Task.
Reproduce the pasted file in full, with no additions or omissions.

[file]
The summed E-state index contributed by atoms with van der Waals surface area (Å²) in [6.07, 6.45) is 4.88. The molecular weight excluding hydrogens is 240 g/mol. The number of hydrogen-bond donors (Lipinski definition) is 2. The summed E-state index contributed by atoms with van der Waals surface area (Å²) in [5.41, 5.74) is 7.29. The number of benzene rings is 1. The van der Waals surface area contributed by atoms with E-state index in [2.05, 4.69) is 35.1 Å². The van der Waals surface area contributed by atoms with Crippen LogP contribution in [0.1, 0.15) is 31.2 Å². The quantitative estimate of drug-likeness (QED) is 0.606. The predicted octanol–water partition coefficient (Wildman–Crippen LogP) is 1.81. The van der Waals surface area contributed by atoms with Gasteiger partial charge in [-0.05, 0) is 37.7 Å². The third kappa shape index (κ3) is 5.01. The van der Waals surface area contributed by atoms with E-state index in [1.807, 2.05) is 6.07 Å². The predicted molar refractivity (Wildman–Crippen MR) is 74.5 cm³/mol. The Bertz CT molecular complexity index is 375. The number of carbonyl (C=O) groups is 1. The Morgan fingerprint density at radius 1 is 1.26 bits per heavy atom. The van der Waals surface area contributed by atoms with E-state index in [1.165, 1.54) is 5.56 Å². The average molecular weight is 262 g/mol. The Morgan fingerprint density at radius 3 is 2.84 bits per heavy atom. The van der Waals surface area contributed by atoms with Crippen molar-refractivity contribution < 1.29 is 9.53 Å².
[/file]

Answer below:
The summed E-state index contributed by atoms with van der Waals surface area (Å²) in [6.07, 6.45) is 4.88. The molecular weight excluding hydrogens is 240 g/mol. The number of hydrogen-bond donors (Lipinski definition) is 2. The summed E-state index contributed by atoms with van der Waals surface area (Å²) in [5.41, 5.74) is 7.29. The number of benzene rings is 1. The van der Waals surface area contributed by atoms with E-state index in [2.05, 4.69) is 35.1 Å². The van der Waals surface area contributed by atoms with Crippen LogP contribution in [0.1, 0.15) is 31.2 Å². The quantitative estimate of drug-likeness (QED) is 0.606. The predicted octanol–water partition coefficient (Wildman–Crippen LogP) is 1.81. The van der Waals surface area contributed by atoms with Gasteiger partial charge in [-0.05, 0) is 37.7 Å². The third kappa shape index (κ3) is 5.01. The van der Waals surface area contributed by atoms with E-state index in [1.807, 2.05) is 6.07 Å². The predicted molar refractivity (Wildman–Crippen MR) is 74.5 cm³/mol. The Bertz CT molecular complexity index is 375. The number of carbonyl (C=O) groups is 1. The Morgan fingerprint density at radius 1 is 1.26 bits per heavy atom. The van der Waals surface area contributed by atoms with E-state index in [1.165, 1.54) is 5.56 Å². The average molecular weight is 262 g/mol. The Morgan fingerprint density at radius 3 is 2.84 bits per heavy atom. The van der Waals surface area contributed by atoms with Crippen molar-refractivity contribution < 1.29 is 9.53 Å².